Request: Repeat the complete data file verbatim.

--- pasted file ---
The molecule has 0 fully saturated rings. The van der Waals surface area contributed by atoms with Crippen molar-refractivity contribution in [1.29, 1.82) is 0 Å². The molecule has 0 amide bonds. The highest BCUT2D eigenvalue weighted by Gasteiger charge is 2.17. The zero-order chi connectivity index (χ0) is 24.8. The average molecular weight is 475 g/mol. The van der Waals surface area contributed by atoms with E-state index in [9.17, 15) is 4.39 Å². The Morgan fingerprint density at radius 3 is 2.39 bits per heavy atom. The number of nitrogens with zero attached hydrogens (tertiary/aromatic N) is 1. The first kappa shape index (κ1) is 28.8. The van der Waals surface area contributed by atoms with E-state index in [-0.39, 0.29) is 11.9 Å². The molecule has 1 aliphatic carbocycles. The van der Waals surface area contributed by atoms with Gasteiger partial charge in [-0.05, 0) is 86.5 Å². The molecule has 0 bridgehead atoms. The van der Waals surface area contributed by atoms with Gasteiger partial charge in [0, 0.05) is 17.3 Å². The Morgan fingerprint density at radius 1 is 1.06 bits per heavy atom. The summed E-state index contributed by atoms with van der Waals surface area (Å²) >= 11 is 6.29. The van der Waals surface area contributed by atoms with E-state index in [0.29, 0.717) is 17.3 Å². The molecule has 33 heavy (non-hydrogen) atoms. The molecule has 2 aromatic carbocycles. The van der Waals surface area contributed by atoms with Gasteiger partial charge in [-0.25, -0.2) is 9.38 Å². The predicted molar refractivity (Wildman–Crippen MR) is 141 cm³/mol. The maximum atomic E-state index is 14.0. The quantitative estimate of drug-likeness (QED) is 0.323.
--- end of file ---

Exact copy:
The molecule has 0 fully saturated rings. The van der Waals surface area contributed by atoms with Crippen molar-refractivity contribution in [1.29, 1.82) is 0 Å². The molecule has 0 amide bonds. The highest BCUT2D eigenvalue weighted by Gasteiger charge is 2.17. The zero-order chi connectivity index (χ0) is 24.8. The average molecular weight is 475 g/mol. The van der Waals surface area contributed by atoms with E-state index in [9.17, 15) is 4.39 Å². The Morgan fingerprint density at radius 3 is 2.39 bits per heavy atom. The number of nitrogens with zero attached hydrogens (tertiary/aromatic N) is 1. The first kappa shape index (κ1) is 28.8. The van der Waals surface area contributed by atoms with E-state index in [-0.39, 0.29) is 11.9 Å². The molecule has 1 aliphatic carbocycles. The van der Waals surface area contributed by atoms with Gasteiger partial charge in [-0.05, 0) is 86.5 Å². The molecule has 0 bridgehead atoms. The van der Waals surface area contributed by atoms with Gasteiger partial charge in [0, 0.05) is 17.3 Å². The Morgan fingerprint density at radius 1 is 1.06 bits per heavy atom. The summed E-state index contributed by atoms with van der Waals surface area (Å²) >= 11 is 6.29. The van der Waals surface area contributed by atoms with E-state index in [0.29, 0.717) is 17.3 Å². The molecule has 33 heavy (non-hydrogen) atoms. The molecule has 2 aromatic carbocycles. The van der Waals surface area contributed by atoms with Gasteiger partial charge in [-0.25, -0.2) is 9.38 Å². The predicted molar refractivity (Wildman–Crippen MR) is 141 cm³/mol. The maximum atomic E-state index is 14.0. The quantitative estimate of drug-likeness (QED) is 0.323.